The consensus statements by Armenian officials indicate that they have closed ranks on the nuclear issue. Rafael Arutunian, Deputy Director of the Institute for Nuclear Energy Security Problems of Armenia, thinks that Metsamor has shown its capability to withstand serious earthquakes since 1988 and that any speculation about the threat posed by Metsamor is merely politicking.[5] However, the Japanese tragedy has definitely been a wakeup call, he believes. Additional security measures will now have to be put in place to make the nuclear power station safe for Armenians as well as for their immediate neighbors.

The Soviet-built nuclear power plant is not considered safe enough by Western governments either, according to a Radio Free Europe/Radio Liberty report.[6] Also, there has been considerable public controversy – sometimes even hysteria – lately over the use of nuclear energy and the nuclear industry has a contentious track record. So much so, for example, that Germany has plans to decommission several of its plants, even if they are considered as modern and state-of-the-art. However, the trend for putting safety first is about to stall in many regions of the world, as political and economic expediency pushes safety concerns onto the back burner. In that context, Armenia’s neighbors cannot now assume that the once all-pervading anti-nuclear logic can be used as an unassailable argument against the Metsamor plant.

The Azerbaijani government and international experts continue to voice safety concerns over the Metsamor nuclear plant. Azerbaijan wants solid assurances from Armenia that the plant does not constitute a danger for any state in the region. Eduard Shevardnadze, former president of Georgia, has urged his country’s authorities to negotiate with Armenia on the safety of the plant. “Reports about the Armenian NPP’s condition raise serious concerns. The Armenian NPP turned out to be in the most deplorable condition and there are not any safety guarantees, what threatens the entire region,” reports PanArmenian.[7] Up until now, however, it appears that the threat of nuclear disaster and the damage this potential threat is inflicting to its international relations are prices the Armenian government considers worth paying to avoid losing face with their domestic consumers and international lobby.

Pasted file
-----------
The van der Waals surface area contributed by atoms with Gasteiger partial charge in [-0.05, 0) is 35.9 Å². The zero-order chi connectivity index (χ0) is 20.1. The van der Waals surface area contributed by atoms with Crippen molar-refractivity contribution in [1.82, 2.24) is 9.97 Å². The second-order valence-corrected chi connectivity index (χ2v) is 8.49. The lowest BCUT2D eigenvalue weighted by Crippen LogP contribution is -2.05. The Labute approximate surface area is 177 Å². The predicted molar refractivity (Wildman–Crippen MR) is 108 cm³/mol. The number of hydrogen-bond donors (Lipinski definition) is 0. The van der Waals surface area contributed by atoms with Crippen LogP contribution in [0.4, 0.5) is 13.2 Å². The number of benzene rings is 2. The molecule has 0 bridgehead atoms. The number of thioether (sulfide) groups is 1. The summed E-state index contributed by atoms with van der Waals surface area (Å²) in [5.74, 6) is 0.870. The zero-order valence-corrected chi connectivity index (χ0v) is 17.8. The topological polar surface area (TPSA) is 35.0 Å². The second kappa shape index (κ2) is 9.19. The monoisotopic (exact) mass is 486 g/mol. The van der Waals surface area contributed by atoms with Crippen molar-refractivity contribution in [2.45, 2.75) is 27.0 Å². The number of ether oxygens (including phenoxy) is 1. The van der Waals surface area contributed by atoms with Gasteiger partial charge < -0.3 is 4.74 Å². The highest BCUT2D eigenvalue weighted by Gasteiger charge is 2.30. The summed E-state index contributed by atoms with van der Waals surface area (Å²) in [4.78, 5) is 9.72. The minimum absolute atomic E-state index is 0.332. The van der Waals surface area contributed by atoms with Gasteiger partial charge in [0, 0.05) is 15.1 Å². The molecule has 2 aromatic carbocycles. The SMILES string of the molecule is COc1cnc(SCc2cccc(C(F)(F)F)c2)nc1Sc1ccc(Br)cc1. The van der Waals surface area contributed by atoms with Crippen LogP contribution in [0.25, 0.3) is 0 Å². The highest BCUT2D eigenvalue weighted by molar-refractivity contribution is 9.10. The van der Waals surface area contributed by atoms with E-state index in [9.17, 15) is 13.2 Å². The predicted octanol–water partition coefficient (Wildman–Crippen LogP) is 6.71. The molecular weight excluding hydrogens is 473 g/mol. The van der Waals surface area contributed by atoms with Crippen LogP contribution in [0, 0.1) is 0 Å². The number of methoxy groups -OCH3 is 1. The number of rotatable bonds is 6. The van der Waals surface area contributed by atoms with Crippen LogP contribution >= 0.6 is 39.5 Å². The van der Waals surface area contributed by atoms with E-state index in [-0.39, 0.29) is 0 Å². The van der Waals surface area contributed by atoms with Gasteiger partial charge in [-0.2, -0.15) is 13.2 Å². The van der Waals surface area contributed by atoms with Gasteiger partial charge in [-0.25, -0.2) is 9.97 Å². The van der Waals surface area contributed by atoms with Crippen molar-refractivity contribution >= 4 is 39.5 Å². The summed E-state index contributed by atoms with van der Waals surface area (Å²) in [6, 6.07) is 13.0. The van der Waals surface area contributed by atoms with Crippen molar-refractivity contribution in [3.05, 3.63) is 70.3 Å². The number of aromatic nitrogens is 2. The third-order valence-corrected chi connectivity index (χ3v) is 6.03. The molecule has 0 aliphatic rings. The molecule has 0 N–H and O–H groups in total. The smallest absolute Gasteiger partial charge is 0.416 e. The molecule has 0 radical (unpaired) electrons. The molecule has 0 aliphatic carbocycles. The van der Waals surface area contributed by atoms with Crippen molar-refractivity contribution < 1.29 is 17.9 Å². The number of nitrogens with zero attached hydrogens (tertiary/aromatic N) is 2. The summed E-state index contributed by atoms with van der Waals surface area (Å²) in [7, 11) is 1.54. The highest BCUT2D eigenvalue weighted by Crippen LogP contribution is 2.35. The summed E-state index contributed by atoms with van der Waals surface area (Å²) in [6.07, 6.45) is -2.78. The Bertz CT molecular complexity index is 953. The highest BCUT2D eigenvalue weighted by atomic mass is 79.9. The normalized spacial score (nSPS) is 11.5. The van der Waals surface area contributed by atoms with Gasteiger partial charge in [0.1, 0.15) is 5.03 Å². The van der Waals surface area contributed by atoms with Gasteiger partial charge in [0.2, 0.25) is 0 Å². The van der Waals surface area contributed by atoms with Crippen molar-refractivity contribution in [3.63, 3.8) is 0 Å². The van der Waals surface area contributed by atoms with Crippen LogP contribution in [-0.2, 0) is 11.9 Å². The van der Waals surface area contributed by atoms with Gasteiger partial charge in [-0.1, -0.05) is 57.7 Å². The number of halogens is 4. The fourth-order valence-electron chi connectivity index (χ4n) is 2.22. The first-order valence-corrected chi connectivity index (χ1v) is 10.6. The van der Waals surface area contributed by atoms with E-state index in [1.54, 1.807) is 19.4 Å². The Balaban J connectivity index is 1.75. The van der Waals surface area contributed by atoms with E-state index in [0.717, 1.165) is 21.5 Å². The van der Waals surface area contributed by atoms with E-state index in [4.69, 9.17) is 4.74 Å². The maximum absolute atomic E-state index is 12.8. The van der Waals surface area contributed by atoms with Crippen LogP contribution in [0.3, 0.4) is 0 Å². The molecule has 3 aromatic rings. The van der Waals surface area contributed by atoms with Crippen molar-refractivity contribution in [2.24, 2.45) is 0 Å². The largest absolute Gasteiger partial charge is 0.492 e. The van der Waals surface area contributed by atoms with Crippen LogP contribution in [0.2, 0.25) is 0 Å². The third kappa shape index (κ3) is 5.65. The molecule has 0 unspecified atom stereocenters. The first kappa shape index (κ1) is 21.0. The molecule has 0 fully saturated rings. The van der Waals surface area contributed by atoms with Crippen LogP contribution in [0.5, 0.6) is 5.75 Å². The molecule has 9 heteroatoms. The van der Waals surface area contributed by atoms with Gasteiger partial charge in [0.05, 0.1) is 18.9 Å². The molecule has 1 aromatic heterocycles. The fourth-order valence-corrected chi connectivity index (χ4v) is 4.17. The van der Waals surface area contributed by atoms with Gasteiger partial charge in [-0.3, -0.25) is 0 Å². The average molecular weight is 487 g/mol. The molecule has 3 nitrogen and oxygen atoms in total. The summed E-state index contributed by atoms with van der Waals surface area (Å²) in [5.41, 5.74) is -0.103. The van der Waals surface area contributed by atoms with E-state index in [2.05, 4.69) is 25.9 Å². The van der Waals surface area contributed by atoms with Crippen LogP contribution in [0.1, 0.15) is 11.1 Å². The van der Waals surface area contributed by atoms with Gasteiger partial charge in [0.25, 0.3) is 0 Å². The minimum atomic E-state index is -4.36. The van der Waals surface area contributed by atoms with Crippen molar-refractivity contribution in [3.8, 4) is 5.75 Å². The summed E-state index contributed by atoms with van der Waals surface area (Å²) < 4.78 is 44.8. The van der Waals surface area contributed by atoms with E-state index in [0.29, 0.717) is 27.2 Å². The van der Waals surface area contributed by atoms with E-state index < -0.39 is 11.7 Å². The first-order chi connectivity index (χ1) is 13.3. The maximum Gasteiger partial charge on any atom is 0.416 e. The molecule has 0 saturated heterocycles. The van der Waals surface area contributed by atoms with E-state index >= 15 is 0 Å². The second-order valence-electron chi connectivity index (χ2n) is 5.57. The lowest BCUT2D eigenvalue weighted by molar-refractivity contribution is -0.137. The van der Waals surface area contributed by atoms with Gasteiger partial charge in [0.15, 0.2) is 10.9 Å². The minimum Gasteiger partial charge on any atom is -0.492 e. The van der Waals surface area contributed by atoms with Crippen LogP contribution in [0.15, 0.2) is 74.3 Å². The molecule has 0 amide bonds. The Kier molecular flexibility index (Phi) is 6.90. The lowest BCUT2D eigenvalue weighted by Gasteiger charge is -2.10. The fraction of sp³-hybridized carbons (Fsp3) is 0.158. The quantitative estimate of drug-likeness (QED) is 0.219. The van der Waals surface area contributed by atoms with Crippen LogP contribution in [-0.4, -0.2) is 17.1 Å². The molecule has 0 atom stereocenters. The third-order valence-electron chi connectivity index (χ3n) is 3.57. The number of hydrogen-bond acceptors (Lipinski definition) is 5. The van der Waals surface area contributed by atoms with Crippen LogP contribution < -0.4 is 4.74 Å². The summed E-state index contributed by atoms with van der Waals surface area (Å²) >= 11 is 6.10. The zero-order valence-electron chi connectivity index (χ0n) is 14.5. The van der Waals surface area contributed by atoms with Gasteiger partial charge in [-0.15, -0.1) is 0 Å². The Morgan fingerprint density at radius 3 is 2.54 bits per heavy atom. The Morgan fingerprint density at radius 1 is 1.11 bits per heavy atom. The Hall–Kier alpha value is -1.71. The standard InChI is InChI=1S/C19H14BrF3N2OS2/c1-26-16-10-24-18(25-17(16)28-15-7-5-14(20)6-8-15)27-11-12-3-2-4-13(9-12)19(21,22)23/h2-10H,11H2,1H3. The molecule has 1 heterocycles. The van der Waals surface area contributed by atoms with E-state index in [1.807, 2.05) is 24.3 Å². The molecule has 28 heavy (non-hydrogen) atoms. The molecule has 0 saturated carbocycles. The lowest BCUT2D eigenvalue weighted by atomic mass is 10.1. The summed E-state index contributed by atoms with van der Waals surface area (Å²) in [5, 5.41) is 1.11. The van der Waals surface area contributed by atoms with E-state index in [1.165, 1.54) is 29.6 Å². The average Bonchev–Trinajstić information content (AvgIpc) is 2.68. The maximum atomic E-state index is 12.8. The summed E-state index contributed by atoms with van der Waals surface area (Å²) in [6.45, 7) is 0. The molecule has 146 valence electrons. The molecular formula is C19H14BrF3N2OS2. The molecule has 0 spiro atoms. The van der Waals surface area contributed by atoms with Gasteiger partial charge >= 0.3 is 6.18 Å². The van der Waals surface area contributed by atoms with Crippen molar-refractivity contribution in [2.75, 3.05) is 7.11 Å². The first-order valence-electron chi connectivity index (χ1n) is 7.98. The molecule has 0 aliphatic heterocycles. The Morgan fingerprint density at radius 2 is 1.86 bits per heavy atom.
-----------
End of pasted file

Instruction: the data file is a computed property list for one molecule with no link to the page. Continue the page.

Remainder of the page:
Azerbaijan and other regional states’ reasonable concerns deserve to be taken seriously and properly addressed by the Armenian government. In particular, they need to be reassured that there is an effective emergency response plan in place; and that needs to be done without any bias by all the sides as well as other stakeholders. The same questions which have been thrown up by the Fukushima disaster should be asked in the case of Metsamor and parallels should be drawn.

Another source of misgivings is the fact that Metsamor has been operated since 2003 by the Russian Inter RAO UES, owned by Russian state-run Rosatom Corporation. The contract is valid until 2013. Azerbaijan and contiguous countries should be particularly concerned by the “business ethic” of Rosatom. A relic of the Soviet system, it still operates largely with full autonomy and without oversight since its activities are not under the scrutiny of any independent agency.[8] Also, suspicions abounds that Rosatom’s officials and scientists are engaged in money-laundering schemes, clandestine technology transfers and other types of ‘transactions.’[9] An embodiment of Cold War-style secrecy, Rosatom is a complex of laboratories and secret “closed cities” where mostly former soviet scientists design and build nuclear power plants for local demand and foreign markets.